“There isn’t any such thing as an ordinary life.” – Lucy Maud Montgomery
“Heroes are ordinary people who make themselves extraordinary.” – Gerard Way
My colleague, Dr. Jesse Ehrenfeld, is currently on leave from his academic anesthesia practice as well as from his post as Speaker of the House of Delegates for the Massachusetts Medical Society to serve as Lt. Commander Jesse Ehrenfeld, Combat Anesthesiologist in Kandahar, Afghanistan. We all appreciate the sacrifice he is making, putting himself at risk and in harm’s way.
This sacrifice is part of the great tradition of medicine, a tradition that compels physicians into war zones to take care of the injured. It is the same tradition that has us traveling to help treat diseases for which we may not have a cure or even a name yet, or into areas near and far ravaged by natural disasters.
As physicians we imagine that the risks we take are contained in far-flung locations or defined by the time it takes to start the recovery from disaster. Taking these risks is part of our commitment and calling, our responsibility. These are not every day, ordinary events and circumstances. They are extraordinary, and we rise to those challenges, to be extraordinary ourselves to take care of them. Then life returns to normal.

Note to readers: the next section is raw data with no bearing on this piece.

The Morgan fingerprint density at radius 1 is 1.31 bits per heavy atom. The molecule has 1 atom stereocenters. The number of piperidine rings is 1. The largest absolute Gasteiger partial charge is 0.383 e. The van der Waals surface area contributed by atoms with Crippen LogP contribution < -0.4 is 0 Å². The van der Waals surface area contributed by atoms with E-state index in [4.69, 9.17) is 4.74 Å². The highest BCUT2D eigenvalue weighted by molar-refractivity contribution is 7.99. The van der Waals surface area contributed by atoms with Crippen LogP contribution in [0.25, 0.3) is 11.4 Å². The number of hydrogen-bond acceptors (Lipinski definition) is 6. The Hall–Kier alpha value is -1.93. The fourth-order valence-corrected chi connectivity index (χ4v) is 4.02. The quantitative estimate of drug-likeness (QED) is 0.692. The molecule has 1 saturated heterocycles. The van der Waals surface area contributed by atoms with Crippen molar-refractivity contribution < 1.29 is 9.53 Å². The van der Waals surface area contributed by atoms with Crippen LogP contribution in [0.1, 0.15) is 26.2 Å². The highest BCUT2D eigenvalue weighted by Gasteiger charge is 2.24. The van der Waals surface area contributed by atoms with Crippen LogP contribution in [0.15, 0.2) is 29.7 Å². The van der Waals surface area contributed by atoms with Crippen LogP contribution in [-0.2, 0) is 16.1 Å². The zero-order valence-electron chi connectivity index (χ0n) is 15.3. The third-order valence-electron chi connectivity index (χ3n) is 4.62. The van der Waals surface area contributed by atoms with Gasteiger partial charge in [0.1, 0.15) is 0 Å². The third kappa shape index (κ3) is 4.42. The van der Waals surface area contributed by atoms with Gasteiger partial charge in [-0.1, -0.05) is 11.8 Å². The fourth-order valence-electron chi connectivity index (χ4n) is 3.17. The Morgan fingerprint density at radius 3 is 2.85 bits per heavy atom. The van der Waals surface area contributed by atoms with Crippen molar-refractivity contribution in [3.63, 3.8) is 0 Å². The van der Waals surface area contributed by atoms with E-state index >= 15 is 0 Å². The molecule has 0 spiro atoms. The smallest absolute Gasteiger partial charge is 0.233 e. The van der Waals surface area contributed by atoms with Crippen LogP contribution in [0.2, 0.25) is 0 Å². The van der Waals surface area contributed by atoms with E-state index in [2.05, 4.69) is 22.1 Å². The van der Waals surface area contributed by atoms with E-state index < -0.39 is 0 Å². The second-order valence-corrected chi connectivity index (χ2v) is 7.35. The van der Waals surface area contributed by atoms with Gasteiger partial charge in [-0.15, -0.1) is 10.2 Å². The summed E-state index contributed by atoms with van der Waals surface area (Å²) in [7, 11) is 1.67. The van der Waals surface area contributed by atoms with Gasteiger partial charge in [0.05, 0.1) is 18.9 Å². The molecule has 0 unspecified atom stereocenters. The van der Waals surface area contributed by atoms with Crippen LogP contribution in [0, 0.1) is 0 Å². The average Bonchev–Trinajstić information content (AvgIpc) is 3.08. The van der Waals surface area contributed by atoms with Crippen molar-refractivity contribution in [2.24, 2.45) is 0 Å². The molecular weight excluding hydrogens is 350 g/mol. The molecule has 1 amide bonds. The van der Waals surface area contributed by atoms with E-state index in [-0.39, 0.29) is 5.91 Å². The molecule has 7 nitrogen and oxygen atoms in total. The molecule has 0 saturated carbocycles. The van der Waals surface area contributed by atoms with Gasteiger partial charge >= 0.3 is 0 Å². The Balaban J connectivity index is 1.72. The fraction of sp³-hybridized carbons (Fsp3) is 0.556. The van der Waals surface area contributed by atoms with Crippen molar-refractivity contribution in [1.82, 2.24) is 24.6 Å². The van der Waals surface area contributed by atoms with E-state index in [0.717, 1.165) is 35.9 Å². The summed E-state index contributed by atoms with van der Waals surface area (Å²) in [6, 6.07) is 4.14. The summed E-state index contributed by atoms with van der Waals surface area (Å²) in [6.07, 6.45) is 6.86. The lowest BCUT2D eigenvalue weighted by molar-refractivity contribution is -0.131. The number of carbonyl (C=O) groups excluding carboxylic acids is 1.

But what about yesterday, an ordinary crisp sunny winter day in Boston? When at about 11 a.m. a man entered the cardiothoracic clinic at the revered Brigham and Women’s Hospital and fatally shot surgeon Dr. Michael J. Davidson before taking his own life. The patients, the doctors, the nurses and staff in the hospital and clinics were in the throes of an ordinary day, no grand events planned in the city, no special holiday.
In short, it was — or should have been — an unremarkable day. Continue reading